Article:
Archive for May, 2010

Tar balls in N.C.

Friday, May 21st, 2010

A least some of BP’s massive oil leak in the Gulf is expected to enter the Gulf Loop and head up the East Coast, but officials investigating a clump of tar balls that washed up on Caswell Beach this week are saying they do not suspect its from the BP leak.

Brunswick Today: Coast Guard Checking the Beach for Tar Balls

Our Natural Gardens

Friday, May 21st, 2010

The 1967 edition of Naural Gardens

The North Carolina Botanical Garden has a wonderful exhibit up about B.W. Wells. It’s a great introduction to the man and his work.
Wells’ contribution to the preservation and scholarship of North Carolina’s natural world is a unique achievement for one person in one lifetime.
I’ll not dwell too much on the man’s biography as there have been many more able than myself who have more greatly described Wells and his impact.
Among them is Ken Moore, who has written extensively on his mentor. In taking up Ken’s advice to visit Wells’ homesite on the day of the annual celebration, I got at least a good grounding in what he was about. [You can see a slideshow of the site on the Almanac's flickr site here.]
The modest home and workspace are not the star attractions. The beauty of the place, now part of a state park, is in the lands that surround these structures. The Neuse River bends gracefully there and on the walk along the river, rock outcroppings jut out in places inviting one to pause, have a seat and watch the current flow and the birds work their way up and down the waterway.
We are much indebted to Wells for many years of service. Perhaps the most lasting of his accomplishments was helping us understand the variety of environments within our state’s borders. His book, The Natural Gardens of North Carolina, first published in 1932, put the ecosystems and plant communities of the state in context.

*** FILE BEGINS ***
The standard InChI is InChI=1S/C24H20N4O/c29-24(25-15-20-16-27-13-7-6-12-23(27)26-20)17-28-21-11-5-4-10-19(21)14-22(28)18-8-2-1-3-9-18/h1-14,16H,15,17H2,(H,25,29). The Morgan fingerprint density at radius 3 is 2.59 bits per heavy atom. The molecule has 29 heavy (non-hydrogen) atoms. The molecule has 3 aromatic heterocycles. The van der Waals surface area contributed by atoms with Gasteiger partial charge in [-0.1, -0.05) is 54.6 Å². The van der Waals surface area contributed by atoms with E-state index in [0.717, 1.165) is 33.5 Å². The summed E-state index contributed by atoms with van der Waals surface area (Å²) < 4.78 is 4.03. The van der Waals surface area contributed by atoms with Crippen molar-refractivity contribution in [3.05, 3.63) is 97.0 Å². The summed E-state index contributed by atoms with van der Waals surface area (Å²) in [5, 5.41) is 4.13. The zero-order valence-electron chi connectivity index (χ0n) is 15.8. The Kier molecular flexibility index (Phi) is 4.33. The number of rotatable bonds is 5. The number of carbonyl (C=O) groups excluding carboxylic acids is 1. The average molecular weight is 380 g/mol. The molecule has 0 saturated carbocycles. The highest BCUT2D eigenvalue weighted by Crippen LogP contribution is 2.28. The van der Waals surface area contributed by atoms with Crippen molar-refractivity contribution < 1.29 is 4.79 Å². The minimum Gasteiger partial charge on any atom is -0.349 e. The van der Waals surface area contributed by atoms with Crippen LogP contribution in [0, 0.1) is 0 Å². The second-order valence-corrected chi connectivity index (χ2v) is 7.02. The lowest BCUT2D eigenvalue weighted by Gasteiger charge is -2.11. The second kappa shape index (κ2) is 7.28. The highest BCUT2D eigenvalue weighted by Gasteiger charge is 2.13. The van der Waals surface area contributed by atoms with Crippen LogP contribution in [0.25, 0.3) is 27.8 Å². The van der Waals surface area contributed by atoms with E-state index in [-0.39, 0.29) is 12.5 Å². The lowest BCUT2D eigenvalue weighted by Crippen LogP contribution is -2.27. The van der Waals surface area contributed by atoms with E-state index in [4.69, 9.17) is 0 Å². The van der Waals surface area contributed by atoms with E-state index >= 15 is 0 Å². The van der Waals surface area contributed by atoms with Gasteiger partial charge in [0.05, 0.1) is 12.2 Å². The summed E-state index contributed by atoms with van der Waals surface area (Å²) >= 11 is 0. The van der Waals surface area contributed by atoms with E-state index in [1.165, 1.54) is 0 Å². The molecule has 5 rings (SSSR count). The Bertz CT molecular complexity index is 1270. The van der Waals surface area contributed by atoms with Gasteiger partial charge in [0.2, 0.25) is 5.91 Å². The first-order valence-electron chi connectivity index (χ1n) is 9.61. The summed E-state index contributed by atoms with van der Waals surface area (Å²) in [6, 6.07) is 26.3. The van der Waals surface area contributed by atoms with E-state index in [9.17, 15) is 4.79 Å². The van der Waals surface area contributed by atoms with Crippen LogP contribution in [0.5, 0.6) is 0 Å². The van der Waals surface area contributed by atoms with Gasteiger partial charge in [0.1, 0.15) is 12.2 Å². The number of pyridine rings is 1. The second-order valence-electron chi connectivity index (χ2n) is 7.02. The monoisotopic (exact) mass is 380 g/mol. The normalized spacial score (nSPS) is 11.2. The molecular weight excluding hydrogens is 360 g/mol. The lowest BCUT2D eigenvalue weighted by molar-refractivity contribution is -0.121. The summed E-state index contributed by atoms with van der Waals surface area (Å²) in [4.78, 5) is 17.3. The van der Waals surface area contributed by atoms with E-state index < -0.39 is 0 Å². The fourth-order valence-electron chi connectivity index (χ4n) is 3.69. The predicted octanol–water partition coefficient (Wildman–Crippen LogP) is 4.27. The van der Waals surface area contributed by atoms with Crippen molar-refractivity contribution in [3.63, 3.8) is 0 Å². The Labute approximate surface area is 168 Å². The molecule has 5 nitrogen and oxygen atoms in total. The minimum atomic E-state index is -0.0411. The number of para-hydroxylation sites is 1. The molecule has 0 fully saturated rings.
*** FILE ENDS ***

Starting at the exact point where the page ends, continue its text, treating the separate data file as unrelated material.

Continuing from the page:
Starting with the seaside plant communities, the book takes you on a tour west through the marshes, swamp forests, bogs, sandhills, grasslands, uplands, great forests and the high mountains. All along the way, Wells lays out in meticulous detail the formation and dynamics of the natural gardens within these regions. The work is scholarly, but not dry. He clearly has favorites among the species surveyed.

So let me suggest to my reader in the Piedmont that the next time you pass a broom-sedge field, pause a moment and in imagination picture the valueless areas of bare, red clay ridges running helter-skelter in all direction which would surely be there were it not for the early capture and preservation of the land by this grass, which holds it well and, in turn, eventually passes it over to the even better safekeeping of the forest. — Chapter VIII, Old Fields

You can pick up an updated version of Natural Gardens at the Garden or online through UNC Press. If you look hard enough and long enough in the used bookstores around town you can also find one of the precious old copies of the previous versions of Natural Gardens.

The origins of Cackalacky

Friday, May 21st, 2010

Here’s a wonderful story from last spring’s Carrboro Commons on the origins of the word Cackalacky. It’s one of those slang words that has spanned at least a couple of generations, maybe more.
Kudos to UNC journalism student Elizabeth Jensen for gathering the lore.

He said a lot of people have asked him where the name comes from, so he’s done his own research. He’s found a few foods and terms that sound remarkably similar to Cackalacky.

These include “kalacky,” an Eastern European sweet pastry filled with nuts, jam and fruit; “cock-a-leekie,” a traditional Scottish soup; and “chakalaka,” a spicy African relish.

White brackted sedge

Sunday, May 9th, 2010